5. Where can parents go to learn more about Compassionate Kids? Visit us on the web or email me at email@example.com.
Pack lunches. Sign papers. Find dance shoes. Pay the before school lady. Wait, it’s pizza day. Forget the lunch, get lunch money. Puree some green beans for the baby. Where are the diapers? Pull my hair back (no time for a haircut, you know!). Did we get the check for dance? Of course we are late. Where’s the checkbook? Never mind, we don’t have dance today. It’s Wednesday. Wednesday? Shoot, it’s PE. Quick, go change. You can’t wear a dress today. Where’s the booster seat? You left it at Masen’s? How can it be there? You didn’t use it to get home? What? Your dad knows better. Fine, get in the car. Why is Ruby crying? Can you find some random thing on the car floor for her to play with? No, I’m sorry I can’t go back home because you forgot your glasses. You’ll be fine for now. Ride bus 104 home. If anything changes, I’ll call the school and then you will know to ride bus 66 home. I know you hate bus 66. The driver isn’t that mean. Ok, love you! See you after school. Drive, drive, drive. Here’s the baby’s bag, food, and I’m sure she is ready for a nap because she has been up since 5:30 am. Drive, drive, drive. Ahhh, I arrive at the high school in which I teach. The bell rings and my other “kids” arrive. You know the teenage variety complete with sassy attitudes. And now my day begins.
When life speeds by, it is hard to remind myself to be generous. I joke, but being generous with myself is so much more than making time for a haircut or friends. It’s about listening to my heart and quieting the constant noise that goes along with being a wife, mom, woman, and friend.
This was me when I realized that apparently different browsers make sites show up differently to people who view them. You know if you have good ‘ol Internet Explorer 7 or an older version of Foxfire, well then my blog looks less than perfect.
Less than perfect? Listen up, I can’t have anything less than perfect. I can’t have a date running through my post title. I can’t have my navigation bars all the way over to the right…no siree. That is not aesthetically appealing, and I well, I um, can’t deal with it.
So I run down the list of what usually happens in my world when things are less than perfect: freak out, complain, obsess, attempt to search the internet for a variety of things that won’t help me, and finally breathe (Note: The above stated behaviors can be applied to almost any situation and unfortunately extend for an unspecified period of time).
I know my thinking isn’t right, but I’m hard on myself…often, and I’ve gone on with this must-be-perfect attitude for years.
Then today as I was driving through the rain, it came to me. God knows all of my flaws- each and every nasty little secret, and what’s worse is I have no way of trying to put on a happy face for him, ever.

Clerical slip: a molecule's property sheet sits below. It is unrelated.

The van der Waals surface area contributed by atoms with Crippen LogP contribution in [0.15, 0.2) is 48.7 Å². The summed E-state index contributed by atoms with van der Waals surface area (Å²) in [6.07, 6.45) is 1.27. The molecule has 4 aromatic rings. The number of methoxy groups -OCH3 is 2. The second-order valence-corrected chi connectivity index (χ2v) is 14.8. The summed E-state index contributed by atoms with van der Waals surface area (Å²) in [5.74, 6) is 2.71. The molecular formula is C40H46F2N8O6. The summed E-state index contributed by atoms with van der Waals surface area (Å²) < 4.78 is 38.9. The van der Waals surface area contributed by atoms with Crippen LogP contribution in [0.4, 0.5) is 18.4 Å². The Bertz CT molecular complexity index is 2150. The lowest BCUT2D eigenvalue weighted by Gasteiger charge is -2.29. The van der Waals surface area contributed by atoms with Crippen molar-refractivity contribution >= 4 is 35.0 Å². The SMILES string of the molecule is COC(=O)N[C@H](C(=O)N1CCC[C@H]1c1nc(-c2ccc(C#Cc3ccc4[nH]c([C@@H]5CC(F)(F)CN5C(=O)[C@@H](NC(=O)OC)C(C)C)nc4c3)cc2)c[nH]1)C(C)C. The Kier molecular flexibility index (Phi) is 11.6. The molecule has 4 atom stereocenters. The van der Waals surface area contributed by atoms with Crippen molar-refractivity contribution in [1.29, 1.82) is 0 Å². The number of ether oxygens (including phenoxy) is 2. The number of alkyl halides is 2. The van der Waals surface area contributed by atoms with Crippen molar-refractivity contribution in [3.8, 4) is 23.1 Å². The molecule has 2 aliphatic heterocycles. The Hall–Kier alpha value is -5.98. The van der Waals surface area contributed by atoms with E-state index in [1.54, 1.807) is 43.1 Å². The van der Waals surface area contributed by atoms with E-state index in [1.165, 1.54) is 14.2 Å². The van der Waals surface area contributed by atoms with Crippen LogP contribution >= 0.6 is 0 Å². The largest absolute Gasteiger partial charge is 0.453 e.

Ouch. So hard and yet so freeing.
God has some serious patience for me when I kid myself into thinking that I have everything together, and later He smiles when the fog lifts, and I remember how great He is and how tiny I am.
So for today instead of thinking about GIVING GRACIOUSLY to others, I’m going to GIVE GRACIOUSLY to myself. I’m giving myself permission to be flawed, and it feels good.
A few words from my girl:
We had a lemonade stand. A thoansd people came. When we raisd money,my mom said “You have to give some money to the poor. I didn’t really want to, but It was fun. By Amelia, age 8.
1. Attempting to sell a mini deck of playing cards from a McDonald's Happy Meal to our neighbors.
2. Starting the Pinecone Café. A small establishment located on her play set with a piece of loose leaf paper attached to the slide advertising the sale of pinecones.
3. Planning a garage sale. A complete list of sale items included two of her sister’s toys, an old Polly Pocket, and a puzzle that was missing three pieces.
Being that none of her business attempts panned out, when Amelia asked to have a lemonade stand, I happily agreed. There was only one stipulation- everyone involved had to give part of their earnings to someone else. Teachable moment, teachable moment. Here I am trying to emphasize my idea of giving to others. I'm so amazing. Hosting a lemonade stand, having friends over, and teaching important life lessons. Where is my cape?
My daughter (and her two friends) assured me that giving to others would be easy because they all happened to be very, very generous.
Three fashionable scarves (apparently you have to look good to sell lemonade even if it is 80 degrees), loads of sunscreen, multiple pitchers of pink lemonade, and an hour later, they walked up the driveway with $30.00. Yes, $30.00. Times have changed people.
Amelia’s friends leave, and she is planning ways to spend her cash.
“Don’t forget, you need to decide how much you want to give to someone else,” I remind.
Now here’s the part I can relate to-
“How much to I have to give?” she asks, generosity apparently forgotten.
Initially I’m annoyed, and then I think that comment is so me.
What do I have to do? What do I have to bring? When will I have to show up?
Rarely is it, What do I get to do?
I see myself in her and think, Self, you need a little work.
The loss of a parent. The loss of a sibling, a child, a loved one. The loss of a career, a house, your health.The loss of a dream.
The rock in your throat. The nausea. The overwhelming veil of hopelessness. Your arms so heavy they refuse to lift. Every action forced. Every breath labored. Everywhere dark.
Recently I listened to a song I’ve heard many times (“Hosana” by Hillsong). One of the lines continues to play over and over in my head this week.
“Open up my eyes to the things unseen…break my heart for what breaks yours.”
I wonder what remains unseen because our eyes aren’t open.
I wonder what breaks God’s heart. I wonder what experiences people are going through this very second that would break mine.
I think one big piece of GRACIOUS GIVING is not just writing a check or spending two hours a week helping an organization. Part of the process GRACIOUS GIVING is finding something in the world that breaks your heart and educating yourself about it.